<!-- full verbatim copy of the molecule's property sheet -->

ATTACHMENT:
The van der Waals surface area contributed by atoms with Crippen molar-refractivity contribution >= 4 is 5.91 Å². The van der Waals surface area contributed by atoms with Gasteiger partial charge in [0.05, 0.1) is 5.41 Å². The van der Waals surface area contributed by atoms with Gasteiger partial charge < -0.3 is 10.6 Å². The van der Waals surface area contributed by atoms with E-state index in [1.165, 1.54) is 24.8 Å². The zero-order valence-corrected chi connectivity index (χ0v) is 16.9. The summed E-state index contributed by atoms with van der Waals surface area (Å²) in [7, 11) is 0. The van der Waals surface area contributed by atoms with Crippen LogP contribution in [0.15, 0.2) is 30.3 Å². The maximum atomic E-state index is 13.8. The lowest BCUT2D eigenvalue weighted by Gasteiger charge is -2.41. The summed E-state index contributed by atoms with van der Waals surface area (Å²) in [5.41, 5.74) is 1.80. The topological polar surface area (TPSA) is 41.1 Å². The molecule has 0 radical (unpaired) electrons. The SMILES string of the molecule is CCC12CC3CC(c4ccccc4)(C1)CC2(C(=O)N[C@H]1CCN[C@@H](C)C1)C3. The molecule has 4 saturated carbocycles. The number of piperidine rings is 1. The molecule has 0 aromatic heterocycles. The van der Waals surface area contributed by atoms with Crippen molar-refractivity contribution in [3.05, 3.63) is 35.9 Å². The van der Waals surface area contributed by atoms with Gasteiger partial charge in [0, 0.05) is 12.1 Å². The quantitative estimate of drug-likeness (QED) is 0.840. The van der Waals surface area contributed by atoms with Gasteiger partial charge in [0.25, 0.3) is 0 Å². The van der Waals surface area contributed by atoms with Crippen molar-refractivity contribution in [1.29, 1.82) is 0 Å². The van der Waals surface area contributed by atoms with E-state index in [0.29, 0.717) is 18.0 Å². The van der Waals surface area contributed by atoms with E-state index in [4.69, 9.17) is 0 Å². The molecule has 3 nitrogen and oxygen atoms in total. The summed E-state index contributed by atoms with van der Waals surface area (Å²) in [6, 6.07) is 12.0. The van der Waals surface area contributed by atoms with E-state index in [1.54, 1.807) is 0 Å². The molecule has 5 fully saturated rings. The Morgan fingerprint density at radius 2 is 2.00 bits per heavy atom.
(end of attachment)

The van der Waals surface area contributed by atoms with Crippen molar-refractivity contribution >= 4 is 5.91 Å². The van der Waals surface area contributed by atoms with Gasteiger partial charge in [0.05, 0.1) is 5.41 Å². The van der Waals surface area contributed by atoms with Gasteiger partial charge < -0.3 is 10.6 Å². The van der Waals surface area contributed by atoms with E-state index in [1.165, 1.54) is 24.8 Å². The zero-order valence-corrected chi connectivity index (χ0v) is 16.9. The summed E-state index contributed by atoms with van der Waals surface area (Å²) in [7, 11) is 0. The van der Waals surface area contributed by atoms with Crippen LogP contribution in [0.15, 0.2) is 30.3 Å². The maximum atomic E-state index is 13.8. The lowest BCUT2D eigenvalue weighted by Gasteiger charge is -2.41. The summed E-state index contributed by atoms with van der Waals surface area (Å²) in [5.41, 5.74) is 1.80. The topological polar surface area (TPSA) is 41.1 Å². The molecule has 0 radical (unpaired) electrons. The SMILES string of the molecule is CCC12CC3CC(c4ccccc4)(C1)CC2(C(=O)N[C@H]1CCN[C@@H](C)C1)C3. The molecule has 4 saturated carbocycles. The number of piperidine rings is 1. The molecule has 0 aromatic heterocycles. The van der Waals surface area contributed by atoms with Crippen molar-refractivity contribution in [3.05, 3.63) is 35.9 Å². The van der Waals surface area contributed by atoms with Gasteiger partial charge in [0, 0.05) is 12.1 Å². The quantitative estimate of drug-likeness (QED) is 0.840. The van der Waals surface area contributed by atoms with Gasteiger partial charge in [0.25, 0.3) is 0 Å². The van der Waals surface area contributed by atoms with Crippen molar-refractivity contribution in [1.29, 1.82) is 0 Å². The van der Waals surface area contributed by atoms with E-state index in [0.29, 0.717) is 18.0 Å². The van der Waals surface area contributed by atoms with E-state index in [4.69, 9.17) is 0 Å². The molecule has 3 nitrogen and oxygen atoms in total. The summed E-state index contributed by atoms with van der Waals surface area (Å²) in [6, 6.07) is 12.0. The van der Waals surface area contributed by atoms with E-state index in [1.54, 1.807) is 0 Å². The molecule has 5 fully saturated rings. The Morgan fingerprint density at radius 2 is 2.00 bits per heavy atom.